Joyce Lamb is curator of USA Today's Happy Ever After blog about romance novels, a USA Today best-selling author of romantic suspense and three-time RITA finalist. She's been a professional journalist for 25 years.
Loren Kleinman (LK): How did you start writing romantic suspense?
Joyce Lamb (JL): I started writing romantic suspense after reading Sidney Sheldon's Rage of Angels. It didn't have a happy ending, and that irked me. So I decided to write my own book, in which I would have control of the ending. That was in the mid-'80s, just after I finished high school and was, frankly, kinda bored. Of course, becoming a self-sustaining romance author then wasn't as easy as it is now with self-publishing. So I kept writing while I went to college and got a regular job to pay the bills to support my romance-writing "habit." I didn't sell my first RS until 2001, so that was a long haul between the mid-'80s and then. But I think all those years of writing just for the fun of it really helped hone my skills.
LK: You are also the curator of one my favorite romance blogs, USA Today's Happy Ever After blog where you talk about all things romance. How did you land this gig and can you talk about any themes you notice with authors in this genre?
JL: I worked for USA Today for 15 years as a copy editor. About three years ago, I was copy editing a USAT blog about video games, and I thought, "Video games are to boys and men what romance novels are to women." I pitched the idea for Happy Ever After shortly thereafter, and it just took off from there. I was soooo lucky that the higher-ups at USAT were open to the idea and enthusiastic about it. Of course, the romance community responded nicely, too. As for themes: What I love about the romance community and the genre is that the themes are all-encompassing. There are trends, certainly (male/male and New Adult romances are superhot right now), but because self-publishing is so easy nowadays, there's a romance out there for just about anyone. No one has to be restricted in their reading (or writing) now that big companies are no longer the only ones deciding what gets published.
LK: New Adult has been trending in the last year. Why do you think there's been a drastic shift from YA to NA? What does NA do for readers that YA can't?
JL: I think some of the shift from YA to NA has come about because the Twilight crowd is growing up, so they're looking for stories that they can relate to. Plus, NA is more easily able to go where it gets tricky for YA -- into the bedroom. Once characters hit the college-age years, sex (and lots of it) is more acceptable. I also think the college-age years are when most of us figure out who we are as human beings, so there's tons of drama and angst to explore as an author, and readers love drama and angst.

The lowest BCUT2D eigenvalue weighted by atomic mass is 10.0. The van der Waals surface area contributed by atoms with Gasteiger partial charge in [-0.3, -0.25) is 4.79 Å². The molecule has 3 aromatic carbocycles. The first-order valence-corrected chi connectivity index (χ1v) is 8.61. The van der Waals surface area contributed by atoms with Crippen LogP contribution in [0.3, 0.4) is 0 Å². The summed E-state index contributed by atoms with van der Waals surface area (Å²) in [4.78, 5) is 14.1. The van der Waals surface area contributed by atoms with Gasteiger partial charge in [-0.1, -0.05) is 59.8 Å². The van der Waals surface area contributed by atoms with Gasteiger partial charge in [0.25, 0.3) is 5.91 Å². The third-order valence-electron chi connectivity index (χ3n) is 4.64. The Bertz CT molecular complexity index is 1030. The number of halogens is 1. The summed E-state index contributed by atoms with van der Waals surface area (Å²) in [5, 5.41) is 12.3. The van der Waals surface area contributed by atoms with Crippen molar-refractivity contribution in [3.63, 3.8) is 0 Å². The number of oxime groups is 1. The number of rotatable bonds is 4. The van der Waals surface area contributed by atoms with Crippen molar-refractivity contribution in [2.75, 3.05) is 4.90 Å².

LK: What do you see trending in the next five years in terms of romance reads?
JL: I see m/m romance continuing to grow and perhaps a swing back to the more traditional contemporary romances as the NA crowd gets older (but with more tattoos). I also expect there to be a lot more blending of multimedia platforms. For example, authors like Colleen Hoover and Wendy Wax have songs that were produced specifically to go with their books. Colleen's book Maybe Someday has a whole album to go with it (by the same name), by American Idol contestant Griffin Peterson. Wendy's The House on Mermaid Point inspired the song Mermaid in You, co-written by Wendy and 10th Concession. Also, book trailers are getting ever more complex, almost like mini movies. I imagine someday you'll be reading a book on your e-reader about a rock star, and in the middle you'll get to watch a music video by that rock star.
LK: Do romance novels give us hope that love can last forever?
JL: Most definitely romance novels give us the excitement of everything in the middle! Since we already know how the stories end (happily!), it's what's in the middle that we're most interested in as readers. How do the hero and heroine get from Point A to Point B? There are hurdles along the way, and we want to see how they overcome those hurdles. And we love cheering them on as they clear one after another. I think, also, that romance novels give readers hope in general. Hope that the good guys win. Hope that even the most damaged among us can find healing love. Hope that no matter how bad things get, the possibility that it'll all turn around in a positive way is always there. I mean, without hope, what's the point?